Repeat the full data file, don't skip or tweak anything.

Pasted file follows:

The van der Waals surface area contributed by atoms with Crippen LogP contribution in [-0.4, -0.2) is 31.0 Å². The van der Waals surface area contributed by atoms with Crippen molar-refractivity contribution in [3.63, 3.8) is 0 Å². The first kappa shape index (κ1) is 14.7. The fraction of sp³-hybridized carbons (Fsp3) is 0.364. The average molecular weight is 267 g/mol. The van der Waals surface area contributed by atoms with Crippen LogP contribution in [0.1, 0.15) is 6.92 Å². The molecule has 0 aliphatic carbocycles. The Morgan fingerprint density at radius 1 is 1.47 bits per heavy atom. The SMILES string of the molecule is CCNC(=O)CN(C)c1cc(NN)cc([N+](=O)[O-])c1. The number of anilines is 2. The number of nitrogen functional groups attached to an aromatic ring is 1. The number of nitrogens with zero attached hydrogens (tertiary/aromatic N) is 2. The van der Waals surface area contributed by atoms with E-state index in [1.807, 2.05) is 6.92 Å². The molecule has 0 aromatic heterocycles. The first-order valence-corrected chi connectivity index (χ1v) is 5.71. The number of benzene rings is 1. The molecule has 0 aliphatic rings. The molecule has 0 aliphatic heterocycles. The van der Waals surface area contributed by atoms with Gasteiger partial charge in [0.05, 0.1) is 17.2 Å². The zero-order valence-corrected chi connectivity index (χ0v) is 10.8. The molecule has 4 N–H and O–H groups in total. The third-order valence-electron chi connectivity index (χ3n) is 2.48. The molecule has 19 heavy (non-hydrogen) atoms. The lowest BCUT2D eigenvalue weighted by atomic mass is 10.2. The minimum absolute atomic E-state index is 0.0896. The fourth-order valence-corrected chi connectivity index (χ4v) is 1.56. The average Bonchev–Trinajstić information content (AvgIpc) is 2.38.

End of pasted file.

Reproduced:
The van der Waals surface area contributed by atoms with Crippen LogP contribution in [-0.4, -0.2) is 31.0 Å². The van der Waals surface area contributed by atoms with Crippen molar-refractivity contribution in [3.63, 3.8) is 0 Å². The first kappa shape index (κ1) is 14.7. The fraction of sp³-hybridized carbons (Fsp3) is 0.364. The average molecular weight is 267 g/mol. The van der Waals surface area contributed by atoms with Crippen LogP contribution in [0.1, 0.15) is 6.92 Å². The molecule has 0 aliphatic carbocycles. The Morgan fingerprint density at radius 1 is 1.47 bits per heavy atom. The SMILES string of the molecule is CCNC(=O)CN(C)c1cc(NN)cc([N+](=O)[O-])c1. The number of anilines is 2. The number of nitrogen functional groups attached to an aromatic ring is 1. The number of nitrogens with zero attached hydrogens (tertiary/aromatic N) is 2. The van der Waals surface area contributed by atoms with E-state index in [1.807, 2.05) is 6.92 Å². The molecule has 0 aromatic heterocycles. The first-order valence-corrected chi connectivity index (χ1v) is 5.71. The number of benzene rings is 1. The molecule has 0 aliphatic rings. The molecule has 0 aliphatic heterocycles. The van der Waals surface area contributed by atoms with Gasteiger partial charge in [0.05, 0.1) is 17.2 Å². The zero-order valence-corrected chi connectivity index (χ0v) is 10.8. The molecule has 4 N–H and O–H groups in total. The third-order valence-electron chi connectivity index (χ3n) is 2.48. The molecule has 19 heavy (non-hydrogen) atoms. The lowest BCUT2D eigenvalue weighted by atomic mass is 10.2. The minimum absolute atomic E-state index is 0.0896. The fourth-order valence-corrected chi connectivity index (χ4v) is 1.56. The average Bonchev–Trinajstić information content (AvgIpc) is 2.38.